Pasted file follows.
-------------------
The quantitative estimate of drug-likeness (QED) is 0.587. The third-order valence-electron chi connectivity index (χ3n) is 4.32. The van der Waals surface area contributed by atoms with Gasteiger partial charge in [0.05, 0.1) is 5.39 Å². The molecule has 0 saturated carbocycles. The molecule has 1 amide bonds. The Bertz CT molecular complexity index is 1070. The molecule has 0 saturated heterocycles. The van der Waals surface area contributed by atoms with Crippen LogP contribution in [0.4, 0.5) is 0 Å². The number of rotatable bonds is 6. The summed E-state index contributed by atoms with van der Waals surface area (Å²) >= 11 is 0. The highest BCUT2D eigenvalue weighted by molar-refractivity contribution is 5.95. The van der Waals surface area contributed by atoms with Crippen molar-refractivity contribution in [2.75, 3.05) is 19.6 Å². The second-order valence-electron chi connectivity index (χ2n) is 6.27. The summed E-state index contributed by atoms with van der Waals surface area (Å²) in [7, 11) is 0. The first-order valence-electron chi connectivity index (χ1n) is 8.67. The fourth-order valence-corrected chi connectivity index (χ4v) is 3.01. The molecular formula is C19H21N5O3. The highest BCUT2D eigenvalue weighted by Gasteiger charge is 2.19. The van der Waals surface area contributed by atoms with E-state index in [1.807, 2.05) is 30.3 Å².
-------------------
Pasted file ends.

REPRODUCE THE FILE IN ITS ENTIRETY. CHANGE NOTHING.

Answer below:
The quantitative estimate of drug-likeness (QED) is 0.587. The third-order valence-electron chi connectivity index (χ3n) is 4.32. The van der Waals surface area contributed by atoms with Gasteiger partial charge in [0.05, 0.1) is 5.39 Å². The molecule has 0 saturated carbocycles. The molecule has 1 amide bonds. The Bertz CT molecular complexity index is 1070. The molecule has 0 saturated heterocycles. The van der Waals surface area contributed by atoms with Crippen LogP contribution in [0.4, 0.5) is 0 Å². The number of rotatable bonds is 6. The summed E-state index contributed by atoms with van der Waals surface area (Å²) >= 11 is 0. The highest BCUT2D eigenvalue weighted by molar-refractivity contribution is 5.95. The van der Waals surface area contributed by atoms with Crippen molar-refractivity contribution in [2.75, 3.05) is 19.6 Å². The second-order valence-electron chi connectivity index (χ2n) is 6.27. The summed E-state index contributed by atoms with van der Waals surface area (Å²) in [7, 11) is 0. The first-order valence-electron chi connectivity index (χ1n) is 8.67. The fourth-order valence-corrected chi connectivity index (χ4v) is 3.01. The molecular formula is C19H21N5O3. The highest BCUT2D eigenvalue weighted by Gasteiger charge is 2.19. The van der Waals surface area contributed by atoms with E-state index in [1.807, 2.05) is 30.3 Å².